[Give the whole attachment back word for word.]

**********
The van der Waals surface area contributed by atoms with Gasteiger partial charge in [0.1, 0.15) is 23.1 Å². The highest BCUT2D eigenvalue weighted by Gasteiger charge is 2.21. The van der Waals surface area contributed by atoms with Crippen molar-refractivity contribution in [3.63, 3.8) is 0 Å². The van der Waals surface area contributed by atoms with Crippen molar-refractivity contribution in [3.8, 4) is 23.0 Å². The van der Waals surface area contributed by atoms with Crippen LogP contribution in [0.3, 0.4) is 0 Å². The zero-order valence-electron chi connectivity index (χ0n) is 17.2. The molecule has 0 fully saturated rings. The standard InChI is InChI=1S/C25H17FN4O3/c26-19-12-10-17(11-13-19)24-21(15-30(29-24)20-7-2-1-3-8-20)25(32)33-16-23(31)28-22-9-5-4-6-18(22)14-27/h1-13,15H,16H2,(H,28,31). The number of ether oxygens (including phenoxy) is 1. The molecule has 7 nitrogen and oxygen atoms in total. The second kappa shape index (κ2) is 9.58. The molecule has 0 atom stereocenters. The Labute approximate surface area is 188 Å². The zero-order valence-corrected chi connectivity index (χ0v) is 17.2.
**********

The van der Waals surface area contributed by atoms with Gasteiger partial charge in [0.1, 0.15) is 23.1 Å². The highest BCUT2D eigenvalue weighted by Gasteiger charge is 2.21. The van der Waals surface area contributed by atoms with Crippen molar-refractivity contribution in [3.63, 3.8) is 0 Å². The van der Waals surface area contributed by atoms with Crippen molar-refractivity contribution in [3.8, 4) is 23.0 Å². The van der Waals surface area contributed by atoms with Crippen LogP contribution in [0.3, 0.4) is 0 Å². The zero-order valence-electron chi connectivity index (χ0n) is 17.2. The molecule has 0 fully saturated rings. The standard InChI is InChI=1S/C25H17FN4O3/c26-19-12-10-17(11-13-19)24-21(15-30(29-24)20-7-2-1-3-8-20)25(32)33-16-23(31)28-22-9-5-4-6-18(22)14-27/h1-13,15H,16H2,(H,28,31). The number of ether oxygens (including phenoxy) is 1. The molecule has 7 nitrogen and oxygen atoms in total. The second kappa shape index (κ2) is 9.58. The molecule has 0 atom stereocenters. The Labute approximate surface area is 188 Å². The zero-order valence-corrected chi connectivity index (χ0v) is 17.2.